Studio Diary, part 7

This part of the studio diary will be a little different. I’ll tell you a little about our recordings in general, and a little bit about all the other stuff we’ve done while we’ve been recording.

As you might know by now, we started recording at the beginning of October at Lil’ Yellow, a cottage located in Western Finland Province. It’s an awesome place to be, especially in the autumn, when it’s not too cold to go mushroom hunting out in the forest, and yet the leaves have already turned a hundred shades of yellow and orange (especially the maple trees!). We spent a week at Lil’ Yellow, just Me, Laura, Saara, Ilari and Juha, our recording engineer – we sometimes refer to him as The Record Company, especially when he buys a round. During that week we recorded seven songs live, out of the 12 tracks that are to appear on the forthcoming album. You can read more about the details of the week from the previous Studio Diary posts.

Lil' Yellow yard

There’s exactly o n e maple tree nearby.

The woods

In the forest.

After the week at Lil’ Yellow, we took a week off and visited Tampere for a gig at Lost in Music. After the Tampere leg, me and Laura took a ferry to Tallin and stayed there for a few days, mostly wandering around the city and stumbling in to a cozy café or a restaurant once every few hours. One of the places we happened by was a nice little student café, where, as we entered, three people were sitting at a table taking turns on Ukulele, the barista gave us a small cup of freshly ground coffee beans used in our coffee just to smell, and it took us a better part of an hour to realize that what we took for comic books on the shelves were actually volumes of christian literary and that all the music videos that they were showing on a screen were gospel songs from revival meetings. The place is called The Living Room, and it serves kick-ass coffee.

Tampere

A Scrabble moment with the band at Lost in Music.

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Jere getting cosy in Tallin. This guest house was b e a u t i f u l.

After Tallin and Tampere we relocated our studio to Ruoholahti, Helsinki. We also started a crowd-funding campaign for the album. And the busy bees we are, we were able to not play more than three gigs during the last few weeks. The last one we actually ran to from the studio, leaving Saara and Juha to go over some cello parts while Laura and I took the chance to perform few of the new songs live, first time ever. We also played a wonderful show at a care home, bringing some burlesque to the elderly with our amazing muse Noora. It was the resdients’ wish, when asked for what kind of activity they were looking forward to. I was told the exact phrasing was “gambling, cocktails and nudity“. A prohibition themed party for the people who actually remember the prohibition – now that was something. “In Paris they took ALL the clothes off!“, as it was aptly put by a gentleman after our show.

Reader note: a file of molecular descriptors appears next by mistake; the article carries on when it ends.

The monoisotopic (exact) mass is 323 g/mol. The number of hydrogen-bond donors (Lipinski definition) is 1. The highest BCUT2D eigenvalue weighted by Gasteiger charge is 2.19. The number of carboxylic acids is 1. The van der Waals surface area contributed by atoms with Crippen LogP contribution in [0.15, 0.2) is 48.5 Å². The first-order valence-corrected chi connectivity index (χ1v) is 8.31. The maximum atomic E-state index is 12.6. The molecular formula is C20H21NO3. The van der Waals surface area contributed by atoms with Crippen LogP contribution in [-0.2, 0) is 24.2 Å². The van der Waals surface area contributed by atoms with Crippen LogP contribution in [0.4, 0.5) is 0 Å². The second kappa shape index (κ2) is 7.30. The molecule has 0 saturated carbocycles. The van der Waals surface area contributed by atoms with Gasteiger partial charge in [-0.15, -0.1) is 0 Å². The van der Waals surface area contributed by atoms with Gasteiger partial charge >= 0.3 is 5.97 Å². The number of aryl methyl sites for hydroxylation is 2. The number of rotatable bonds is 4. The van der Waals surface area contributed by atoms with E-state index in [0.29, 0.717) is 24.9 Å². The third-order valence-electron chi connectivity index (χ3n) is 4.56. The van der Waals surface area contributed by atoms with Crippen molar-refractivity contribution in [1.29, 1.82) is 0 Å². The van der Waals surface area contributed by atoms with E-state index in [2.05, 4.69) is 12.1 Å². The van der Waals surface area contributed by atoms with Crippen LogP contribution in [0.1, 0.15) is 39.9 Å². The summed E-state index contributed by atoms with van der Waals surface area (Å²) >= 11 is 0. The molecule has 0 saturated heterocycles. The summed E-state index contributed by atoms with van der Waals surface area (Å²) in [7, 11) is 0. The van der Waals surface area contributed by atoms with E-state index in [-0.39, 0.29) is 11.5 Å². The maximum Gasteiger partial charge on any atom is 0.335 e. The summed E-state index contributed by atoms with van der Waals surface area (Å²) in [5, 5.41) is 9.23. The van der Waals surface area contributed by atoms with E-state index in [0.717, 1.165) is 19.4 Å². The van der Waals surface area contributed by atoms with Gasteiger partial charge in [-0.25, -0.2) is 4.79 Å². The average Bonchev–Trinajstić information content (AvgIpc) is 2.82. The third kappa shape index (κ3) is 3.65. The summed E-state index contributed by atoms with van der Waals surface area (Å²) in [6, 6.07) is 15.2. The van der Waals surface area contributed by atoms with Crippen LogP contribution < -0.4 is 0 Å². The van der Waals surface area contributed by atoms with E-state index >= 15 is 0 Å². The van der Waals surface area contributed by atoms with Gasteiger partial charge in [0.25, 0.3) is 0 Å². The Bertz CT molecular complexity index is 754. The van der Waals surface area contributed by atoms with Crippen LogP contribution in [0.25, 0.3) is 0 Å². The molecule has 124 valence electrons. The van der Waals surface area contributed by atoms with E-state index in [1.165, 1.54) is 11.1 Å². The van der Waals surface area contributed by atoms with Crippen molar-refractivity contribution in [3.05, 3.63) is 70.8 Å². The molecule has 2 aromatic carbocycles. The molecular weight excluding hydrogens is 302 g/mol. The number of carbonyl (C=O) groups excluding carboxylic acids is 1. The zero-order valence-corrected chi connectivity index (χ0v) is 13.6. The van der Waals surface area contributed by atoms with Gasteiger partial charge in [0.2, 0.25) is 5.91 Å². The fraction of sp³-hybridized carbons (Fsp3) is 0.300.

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Laura and Noora having a cigarette break.

Noora on stage

Armi Von Vepp on stage at the care home.

So we haven’t actually recorded non-stop for a month now – the total of studio days is closer to two weeks, give or take.
Some days have been shorter, and more frustrating than others, as is usually the case. Some of the frustration is technical, some not so. Helsinki is a funky place to be a singer in the winter time – the sheer amount of sharing of favourite remedies ranging from tea-with-honey to taking a salt room session going on in the singers’ scene is amazing. And you will catch a cold. And it will take you a better part of the spring to get over it. We’re on the winning side, right now, fingers crossed, knock on wood, that sort of stuff. We diligently take our vitamins, and there has been a lot of rum involved.

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Our vitamins, from 1956 with love. It’s actually a bottle for silver nitrate from the soviet era, and judging by the amount of the bottles, it were used for photogrpahy.

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Even in the city we keep getting treats like this!

So right now we’ve five songs ready, and most of the remaining songs only lack in minor details, harmonies, toy piano, smoky laughter of the muse, and such. There’s a song, though, a duet which I wrote about three weeks before we started recording. It’s not exactly giving me nightmares yet, but there’s plenty to do. I might need to devote a whole blog for that song only. On the other hand, there’s a brand new tune called Zaza on the album, which was written two days before the studio, and which we arranged in one afternoon, so… the other song might magically just fall in place all of a sudden (although my guess is sweat and tears).

Laura engineer

Laura behind the wheel.

Finnish Uncle Scrooge magazine

“This guy’s decorated like a christmas tree. Must be someone famous.” “More like a peackock… A pop star…”